FSF seeks to undermine Microsoft-Novell deal

In November last year, Microsoft and Novell entered an agreement whereby both companies said they would collaborate on Linux-Windows interoperability, open a joint research facility, and enter a six-year patent cooperation agreement. However, Free Software Foundation Executive Director Peter Brown has told PC Magazine that version 3.0 of the GNU General Public License will incorporate language that will undermine the agreement. "[Microsoft] found a way to effectively proprietize free software by offering patent promises to Novell. . . . We need to make sure such deals don't make a mockery of the goals of free software."

Brown doesn't give details about the GPL 3.0 license's contents, but Free Software Foundation founder Richard Stallman told eWeek a couple of months ago that the upcoming license would include a patent retaliation clause. Stallman described the clause as, "If person A makes a modified version of a GPL-covered program and then gets a patent on that and says if anyone else makes such a modified version, they will be sued, he then loses the right to make any modifications, meaning he can't commercially use his software."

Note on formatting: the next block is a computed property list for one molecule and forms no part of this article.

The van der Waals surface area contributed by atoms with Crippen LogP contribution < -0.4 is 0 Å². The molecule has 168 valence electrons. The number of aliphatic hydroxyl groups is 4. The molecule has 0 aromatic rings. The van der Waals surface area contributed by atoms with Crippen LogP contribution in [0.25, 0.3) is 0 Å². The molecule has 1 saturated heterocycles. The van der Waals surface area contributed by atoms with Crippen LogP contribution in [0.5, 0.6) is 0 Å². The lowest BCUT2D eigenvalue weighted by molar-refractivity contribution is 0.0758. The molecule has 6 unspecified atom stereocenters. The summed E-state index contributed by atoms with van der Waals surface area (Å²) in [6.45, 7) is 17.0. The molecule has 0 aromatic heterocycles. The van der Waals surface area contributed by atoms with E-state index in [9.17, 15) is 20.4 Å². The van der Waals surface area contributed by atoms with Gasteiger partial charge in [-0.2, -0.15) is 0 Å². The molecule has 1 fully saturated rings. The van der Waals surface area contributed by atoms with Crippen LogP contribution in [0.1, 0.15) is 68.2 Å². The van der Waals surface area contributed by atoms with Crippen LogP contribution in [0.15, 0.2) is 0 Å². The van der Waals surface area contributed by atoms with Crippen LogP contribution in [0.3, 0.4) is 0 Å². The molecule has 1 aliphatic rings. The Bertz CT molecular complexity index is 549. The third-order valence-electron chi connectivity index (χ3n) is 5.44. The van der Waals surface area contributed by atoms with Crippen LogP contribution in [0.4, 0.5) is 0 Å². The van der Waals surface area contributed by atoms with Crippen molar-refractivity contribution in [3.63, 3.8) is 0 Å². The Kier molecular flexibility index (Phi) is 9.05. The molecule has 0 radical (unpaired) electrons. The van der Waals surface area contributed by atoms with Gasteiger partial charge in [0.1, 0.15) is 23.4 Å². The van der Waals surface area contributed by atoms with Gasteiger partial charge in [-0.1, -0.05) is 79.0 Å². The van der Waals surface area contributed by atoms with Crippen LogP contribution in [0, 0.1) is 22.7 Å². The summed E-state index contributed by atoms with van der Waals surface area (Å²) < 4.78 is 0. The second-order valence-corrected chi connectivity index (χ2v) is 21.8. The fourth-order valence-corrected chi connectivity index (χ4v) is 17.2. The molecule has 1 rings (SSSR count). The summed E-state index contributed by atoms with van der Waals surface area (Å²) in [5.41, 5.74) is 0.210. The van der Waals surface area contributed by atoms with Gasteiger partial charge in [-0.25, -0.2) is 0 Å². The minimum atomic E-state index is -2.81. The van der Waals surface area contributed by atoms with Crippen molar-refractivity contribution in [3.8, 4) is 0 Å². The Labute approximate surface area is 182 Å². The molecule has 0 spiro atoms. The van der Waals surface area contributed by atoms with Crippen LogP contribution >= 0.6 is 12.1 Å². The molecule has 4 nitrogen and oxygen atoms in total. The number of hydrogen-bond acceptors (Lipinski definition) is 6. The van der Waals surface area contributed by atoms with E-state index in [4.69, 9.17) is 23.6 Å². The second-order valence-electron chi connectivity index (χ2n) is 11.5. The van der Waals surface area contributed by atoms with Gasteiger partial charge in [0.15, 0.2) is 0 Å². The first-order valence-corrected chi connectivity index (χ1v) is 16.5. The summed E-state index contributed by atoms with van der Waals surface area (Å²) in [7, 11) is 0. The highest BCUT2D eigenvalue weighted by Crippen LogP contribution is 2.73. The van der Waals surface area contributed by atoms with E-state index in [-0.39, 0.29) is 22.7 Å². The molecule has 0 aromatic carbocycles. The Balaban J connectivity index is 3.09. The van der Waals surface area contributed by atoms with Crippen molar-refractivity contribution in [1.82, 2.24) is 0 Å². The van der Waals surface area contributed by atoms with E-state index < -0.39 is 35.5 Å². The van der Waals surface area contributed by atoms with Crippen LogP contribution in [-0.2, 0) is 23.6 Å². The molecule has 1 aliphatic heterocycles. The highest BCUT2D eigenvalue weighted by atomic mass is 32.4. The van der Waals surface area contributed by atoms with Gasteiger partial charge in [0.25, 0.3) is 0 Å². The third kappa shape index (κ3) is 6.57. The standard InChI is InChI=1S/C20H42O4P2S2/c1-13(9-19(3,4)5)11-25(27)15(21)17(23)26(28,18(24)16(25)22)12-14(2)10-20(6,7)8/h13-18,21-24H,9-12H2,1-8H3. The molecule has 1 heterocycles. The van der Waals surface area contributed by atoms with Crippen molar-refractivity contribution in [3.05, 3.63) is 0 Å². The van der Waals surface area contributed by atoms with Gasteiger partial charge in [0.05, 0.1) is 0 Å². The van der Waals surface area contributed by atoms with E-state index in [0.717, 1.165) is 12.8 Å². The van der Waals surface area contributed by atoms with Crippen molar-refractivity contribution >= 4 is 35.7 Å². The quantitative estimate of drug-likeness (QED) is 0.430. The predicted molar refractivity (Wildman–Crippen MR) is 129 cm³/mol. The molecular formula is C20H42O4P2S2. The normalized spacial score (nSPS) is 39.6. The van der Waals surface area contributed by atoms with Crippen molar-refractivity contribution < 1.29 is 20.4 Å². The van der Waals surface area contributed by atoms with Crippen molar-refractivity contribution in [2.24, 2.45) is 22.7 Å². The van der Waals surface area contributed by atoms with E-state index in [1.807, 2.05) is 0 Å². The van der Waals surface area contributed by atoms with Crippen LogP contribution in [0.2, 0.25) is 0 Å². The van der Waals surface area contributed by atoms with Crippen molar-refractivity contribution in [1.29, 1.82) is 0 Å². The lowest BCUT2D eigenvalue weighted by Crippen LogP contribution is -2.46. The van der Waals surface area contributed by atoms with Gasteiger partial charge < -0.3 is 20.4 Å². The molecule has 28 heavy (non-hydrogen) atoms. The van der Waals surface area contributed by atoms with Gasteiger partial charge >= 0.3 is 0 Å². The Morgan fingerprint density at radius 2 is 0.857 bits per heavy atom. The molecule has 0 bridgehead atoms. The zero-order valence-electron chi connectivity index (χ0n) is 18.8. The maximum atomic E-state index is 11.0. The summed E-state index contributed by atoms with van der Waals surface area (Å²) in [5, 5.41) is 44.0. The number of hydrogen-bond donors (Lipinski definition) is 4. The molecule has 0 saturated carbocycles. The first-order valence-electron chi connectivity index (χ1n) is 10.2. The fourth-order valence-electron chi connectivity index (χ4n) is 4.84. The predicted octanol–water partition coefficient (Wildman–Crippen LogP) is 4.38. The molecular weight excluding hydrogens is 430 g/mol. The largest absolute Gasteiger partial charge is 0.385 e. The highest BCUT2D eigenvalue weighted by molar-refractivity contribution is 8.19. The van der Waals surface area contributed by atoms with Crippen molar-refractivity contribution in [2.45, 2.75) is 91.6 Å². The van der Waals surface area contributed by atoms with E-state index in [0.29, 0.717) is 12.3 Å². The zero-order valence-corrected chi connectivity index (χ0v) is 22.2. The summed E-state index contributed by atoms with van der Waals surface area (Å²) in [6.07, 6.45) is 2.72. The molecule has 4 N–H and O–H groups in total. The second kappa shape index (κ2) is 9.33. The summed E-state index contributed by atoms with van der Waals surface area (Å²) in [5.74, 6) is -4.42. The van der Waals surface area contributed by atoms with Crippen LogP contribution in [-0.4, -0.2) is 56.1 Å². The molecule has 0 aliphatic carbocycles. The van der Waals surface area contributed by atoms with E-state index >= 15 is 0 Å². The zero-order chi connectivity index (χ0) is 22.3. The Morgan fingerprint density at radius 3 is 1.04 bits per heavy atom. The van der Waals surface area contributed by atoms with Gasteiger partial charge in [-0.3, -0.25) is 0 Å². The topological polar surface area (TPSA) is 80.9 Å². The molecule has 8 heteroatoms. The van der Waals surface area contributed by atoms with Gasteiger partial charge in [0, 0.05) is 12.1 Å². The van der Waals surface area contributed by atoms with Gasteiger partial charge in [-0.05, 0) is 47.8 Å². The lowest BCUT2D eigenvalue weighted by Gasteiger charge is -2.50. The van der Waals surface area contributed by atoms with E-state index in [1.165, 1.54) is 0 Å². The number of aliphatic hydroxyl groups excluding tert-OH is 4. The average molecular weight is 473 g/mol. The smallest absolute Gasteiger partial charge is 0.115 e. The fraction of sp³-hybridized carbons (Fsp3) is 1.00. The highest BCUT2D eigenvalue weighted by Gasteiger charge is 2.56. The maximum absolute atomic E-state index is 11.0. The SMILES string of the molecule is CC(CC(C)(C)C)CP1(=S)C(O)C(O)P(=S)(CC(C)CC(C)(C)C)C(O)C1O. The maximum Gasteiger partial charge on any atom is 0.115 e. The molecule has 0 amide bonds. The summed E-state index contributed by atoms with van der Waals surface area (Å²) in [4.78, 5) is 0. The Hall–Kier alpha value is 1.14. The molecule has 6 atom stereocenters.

Much of Linux, including the kernel itself, is licensed under the existing version 2.0 of the GPL. Novell's current software won't be subject to the license update, but the company will in all likelihood need to eventually adopt GPL 3.0-licensed software as it updates its SuSE distribution in order to keep up with competitors. The Free Software Foundation plans to finalize the GPL 3.0 license on June 26.

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